Still or sparkling? How to pair spring water with food and wine, brought to you by Valprè

It’s possible that you’ve been served by a wine sommelier before (if not, save those pennies for a visit to one of our Top 10 restaurants) but have you ever been offered a water menu to pair with your food? In the unlikely event that you have – we’re envious! – chances are your water sommelier trained at The Doemens Academy in Gräfelfing, west of Munich in Germany.

You read correctly – they offer a unique water sommelier qualification (yours for a cool €2000) that teaches theoretical knowledge about a wide variety of waters and their characteristics, and includes field trips and practical components that demonstrate all facets of water appreciation.

But what do you look for in a water when it comes to pairing it with your dish? Michael Macha, publisher of FineWaters, a web site portal that aims to be the ‘definitive voice for water connoisseurs’ says that mouth feel is the most important factor guiding the way bottled water is matched with food. (Mineral content and acidity play more minor roles.)

A glass of water with a slice of lemon.

A glass of water with a slice of lemon.

So the first thing you need to ascertain is the texture of your spring water. Like fine South African MCC or Champagne, the quality can be determined by the fineness of the bubbles.

Once you’ve tasted your water and measured the body or mouth feel, you can start to think about what dish to serve alongside. “Sometimes contrasting the texture of the food allows for enhanced pleasure,” says Michael. For example, if you have oysters or sushi, with their very subtle and delicate flavour, a light sparkling water would provide additional sensation in the mouth, whereas a still water might leave things a little flat. More robust flavours and textures in food can stand up to more fizzy waters.

Water Sommelier Martin Riese from Patina Restaurant in Los Angeles, which has a 45-page water menu, says that mineral water with a smooth mouth feel will pair perfectly with salads, lowering their acidity for a more pleasant taste. Rich food like meaty braised dishes can be matched with a carbonated mineral water, which won’t overwhelm the bold flavours.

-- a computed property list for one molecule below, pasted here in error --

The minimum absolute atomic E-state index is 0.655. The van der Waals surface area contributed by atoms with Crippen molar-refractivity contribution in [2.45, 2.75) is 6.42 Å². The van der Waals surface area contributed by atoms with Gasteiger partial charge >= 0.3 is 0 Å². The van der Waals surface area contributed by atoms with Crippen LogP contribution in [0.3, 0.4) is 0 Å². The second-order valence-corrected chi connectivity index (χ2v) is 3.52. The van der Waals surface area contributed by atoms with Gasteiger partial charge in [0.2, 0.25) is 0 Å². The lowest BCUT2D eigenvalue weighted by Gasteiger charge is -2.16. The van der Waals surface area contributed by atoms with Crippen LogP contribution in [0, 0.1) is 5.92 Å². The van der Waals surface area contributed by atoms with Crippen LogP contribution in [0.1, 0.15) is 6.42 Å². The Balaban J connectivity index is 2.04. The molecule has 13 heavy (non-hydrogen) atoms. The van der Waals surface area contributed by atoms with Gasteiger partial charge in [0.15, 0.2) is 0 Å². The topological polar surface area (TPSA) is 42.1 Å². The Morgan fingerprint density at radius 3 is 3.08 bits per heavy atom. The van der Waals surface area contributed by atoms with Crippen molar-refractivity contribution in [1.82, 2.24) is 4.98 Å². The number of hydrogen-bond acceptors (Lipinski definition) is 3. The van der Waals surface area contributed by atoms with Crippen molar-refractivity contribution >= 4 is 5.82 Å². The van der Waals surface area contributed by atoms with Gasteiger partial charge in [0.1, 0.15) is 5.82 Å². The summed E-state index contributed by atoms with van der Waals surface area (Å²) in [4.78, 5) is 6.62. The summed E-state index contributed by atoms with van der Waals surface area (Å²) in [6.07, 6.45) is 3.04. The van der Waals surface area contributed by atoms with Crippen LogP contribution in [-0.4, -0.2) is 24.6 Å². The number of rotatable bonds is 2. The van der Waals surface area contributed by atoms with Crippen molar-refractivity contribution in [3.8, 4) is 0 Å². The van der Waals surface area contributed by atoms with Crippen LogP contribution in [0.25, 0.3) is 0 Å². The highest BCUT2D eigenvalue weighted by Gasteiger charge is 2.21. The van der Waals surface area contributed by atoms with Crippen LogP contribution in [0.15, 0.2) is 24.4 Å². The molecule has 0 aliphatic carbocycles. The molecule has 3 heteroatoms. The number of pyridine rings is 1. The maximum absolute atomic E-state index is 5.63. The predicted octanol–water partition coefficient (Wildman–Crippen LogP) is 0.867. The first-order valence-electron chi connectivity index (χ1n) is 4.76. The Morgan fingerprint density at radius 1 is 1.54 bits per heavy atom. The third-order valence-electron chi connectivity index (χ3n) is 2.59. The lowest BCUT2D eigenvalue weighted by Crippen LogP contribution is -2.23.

A photo posted by Martin Riese (@martinriese) on

But it’s not only with food that you can match your H20. Pairing water with wine is also an art. Award-winning sommelier and president of the ASPI (an association for professional Italian sommeliers) Giuseppe Vaccarini has some useful advice on wine and water pairings. Giuseppe says that water and wine share many characteristics, such as structure, minerality, body, balance and acidity. Both wine and water come from nature and derive their main elements from the soil, therefore they work well together.

A photo posted by @lukasz_world on

For fresh and fruity whites, rosé and low alcohol wines, choose a light still water with low mineral content. For young reds and full-bodied wines, try sparkling water to match their acidity, salinity and high tannin levels. The structure of mineral water needs to harmonise with the structure of the wine.

As with wine, it can enrich the sensory experience when you know more about the water’s source and the history of its bottling, so do your homework if you’re planning on a tasting for your next dinner party. Grab a handful of bottles of local still and sparkling spring water, another few bottles of wine, and get sipping. Practice makes perfect.

Brought to you by Valprè. Valprè is distinguished by its naturally sweet taste and is available in both still and sparkling variants.

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